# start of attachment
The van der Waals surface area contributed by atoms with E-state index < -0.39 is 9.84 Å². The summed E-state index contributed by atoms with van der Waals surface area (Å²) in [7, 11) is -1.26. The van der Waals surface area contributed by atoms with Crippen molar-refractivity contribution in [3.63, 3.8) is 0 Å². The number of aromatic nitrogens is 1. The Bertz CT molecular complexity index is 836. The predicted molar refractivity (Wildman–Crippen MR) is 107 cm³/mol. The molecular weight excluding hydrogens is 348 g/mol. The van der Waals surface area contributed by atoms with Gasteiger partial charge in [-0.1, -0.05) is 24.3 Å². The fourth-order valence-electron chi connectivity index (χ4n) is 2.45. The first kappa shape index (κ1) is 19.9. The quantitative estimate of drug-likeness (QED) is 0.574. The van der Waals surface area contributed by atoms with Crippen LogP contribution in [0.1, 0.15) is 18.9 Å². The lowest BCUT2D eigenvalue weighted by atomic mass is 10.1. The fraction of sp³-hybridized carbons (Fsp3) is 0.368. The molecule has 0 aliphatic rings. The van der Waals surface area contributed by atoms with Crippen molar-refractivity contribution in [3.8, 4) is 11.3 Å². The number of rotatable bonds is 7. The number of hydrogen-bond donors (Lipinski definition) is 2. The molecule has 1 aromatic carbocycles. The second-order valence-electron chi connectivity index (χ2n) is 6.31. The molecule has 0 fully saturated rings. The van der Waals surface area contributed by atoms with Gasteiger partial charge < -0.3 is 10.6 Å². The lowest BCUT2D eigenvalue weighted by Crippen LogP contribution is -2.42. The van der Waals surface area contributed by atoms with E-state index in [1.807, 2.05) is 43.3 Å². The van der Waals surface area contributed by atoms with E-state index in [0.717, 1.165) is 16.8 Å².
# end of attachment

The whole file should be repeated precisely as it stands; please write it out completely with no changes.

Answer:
The van der Waals surface area contributed by atoms with E-state index < -0.39 is 9.84 Å². The summed E-state index contributed by atoms with van der Waals surface area (Å²) in [7, 11) is -1.26. The van der Waals surface area contributed by atoms with Crippen molar-refractivity contribution in [3.63, 3.8) is 0 Å². The number of aromatic nitrogens is 1. The Bertz CT molecular complexity index is 836. The predicted molar refractivity (Wildman–Crippen MR) is 107 cm³/mol. The molecular weight excluding hydrogens is 348 g/mol. The van der Waals surface area contributed by atoms with Gasteiger partial charge in [-0.1, -0.05) is 24.3 Å². The fourth-order valence-electron chi connectivity index (χ4n) is 2.45. The first kappa shape index (κ1) is 19.9. The quantitative estimate of drug-likeness (QED) is 0.574. The van der Waals surface area contributed by atoms with Crippen LogP contribution in [0.1, 0.15) is 18.9 Å². The lowest BCUT2D eigenvalue weighted by atomic mass is 10.1. The fraction of sp³-hybridized carbons (Fsp3) is 0.368. The molecule has 0 aliphatic rings. The van der Waals surface area contributed by atoms with Crippen molar-refractivity contribution in [3.8, 4) is 11.3 Å². The number of rotatable bonds is 7. The number of hydrogen-bond donors (Lipinski definition) is 2. The molecule has 1 aromatic carbocycles. The second-order valence-electron chi connectivity index (χ2n) is 6.31. The molecule has 0 fully saturated rings. The van der Waals surface area contributed by atoms with Gasteiger partial charge < -0.3 is 10.6 Å². The lowest BCUT2D eigenvalue weighted by Crippen LogP contribution is -2.42. The van der Waals surface area contributed by atoms with E-state index in [1.807, 2.05) is 43.3 Å². The van der Waals surface area contributed by atoms with E-state index in [0.717, 1.165) is 16.8 Å².